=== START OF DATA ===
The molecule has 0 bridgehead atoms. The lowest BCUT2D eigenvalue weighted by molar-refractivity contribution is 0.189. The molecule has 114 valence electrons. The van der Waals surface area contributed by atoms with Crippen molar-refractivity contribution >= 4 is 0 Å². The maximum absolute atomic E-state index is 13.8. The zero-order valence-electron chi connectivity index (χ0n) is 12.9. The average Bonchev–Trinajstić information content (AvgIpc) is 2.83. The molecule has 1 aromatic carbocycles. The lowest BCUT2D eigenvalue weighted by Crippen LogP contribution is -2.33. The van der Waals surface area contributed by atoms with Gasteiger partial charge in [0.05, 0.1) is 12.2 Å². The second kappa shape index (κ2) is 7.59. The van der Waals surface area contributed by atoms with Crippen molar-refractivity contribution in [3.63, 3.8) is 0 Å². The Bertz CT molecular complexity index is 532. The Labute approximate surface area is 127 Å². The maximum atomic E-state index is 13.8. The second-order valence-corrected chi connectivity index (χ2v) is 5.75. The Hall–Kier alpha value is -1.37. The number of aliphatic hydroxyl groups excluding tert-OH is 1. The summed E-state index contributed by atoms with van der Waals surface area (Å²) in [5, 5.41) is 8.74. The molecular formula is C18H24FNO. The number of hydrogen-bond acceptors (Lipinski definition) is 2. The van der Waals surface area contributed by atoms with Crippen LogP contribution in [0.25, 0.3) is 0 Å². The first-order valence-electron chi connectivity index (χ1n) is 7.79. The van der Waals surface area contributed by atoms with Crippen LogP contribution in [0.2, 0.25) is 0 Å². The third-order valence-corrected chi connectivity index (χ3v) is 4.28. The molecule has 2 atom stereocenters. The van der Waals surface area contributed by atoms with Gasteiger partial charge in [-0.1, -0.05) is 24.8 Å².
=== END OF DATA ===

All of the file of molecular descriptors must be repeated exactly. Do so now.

The molecule has 0 bridgehead atoms. The lowest BCUT2D eigenvalue weighted by molar-refractivity contribution is 0.189. The molecule has 114 valence electrons. The van der Waals surface area contributed by atoms with Crippen molar-refractivity contribution >= 4 is 0 Å². The maximum absolute atomic E-state index is 13.8. The zero-order valence-electron chi connectivity index (χ0n) is 12.9. The average Bonchev–Trinajstić information content (AvgIpc) is 2.83. The molecule has 1 aromatic carbocycles. The lowest BCUT2D eigenvalue weighted by Crippen LogP contribution is -2.33. The van der Waals surface area contributed by atoms with Gasteiger partial charge in [0.05, 0.1) is 12.2 Å². The second kappa shape index (κ2) is 7.59. The van der Waals surface area contributed by atoms with Crippen molar-refractivity contribution in [3.63, 3.8) is 0 Å². The Bertz CT molecular complexity index is 532. The Labute approximate surface area is 127 Å². The maximum atomic E-state index is 13.8. The second-order valence-corrected chi connectivity index (χ2v) is 5.75. The Hall–Kier alpha value is -1.37. The number of aliphatic hydroxyl groups excluding tert-OH is 1. The summed E-state index contributed by atoms with van der Waals surface area (Å²) in [5, 5.41) is 8.74. The molecular formula is C18H24FNO. The number of hydrogen-bond acceptors (Lipinski definition) is 2. The van der Waals surface area contributed by atoms with Crippen LogP contribution in [0.25, 0.3) is 0 Å². The first-order valence-electron chi connectivity index (χ1n) is 7.79. The van der Waals surface area contributed by atoms with Crippen LogP contribution in [0.2, 0.25) is 0 Å². The third-order valence-corrected chi connectivity index (χ3v) is 4.28. The molecule has 2 atom stereocenters. The van der Waals surface area contributed by atoms with Gasteiger partial charge in [-0.1, -0.05) is 24.8 Å².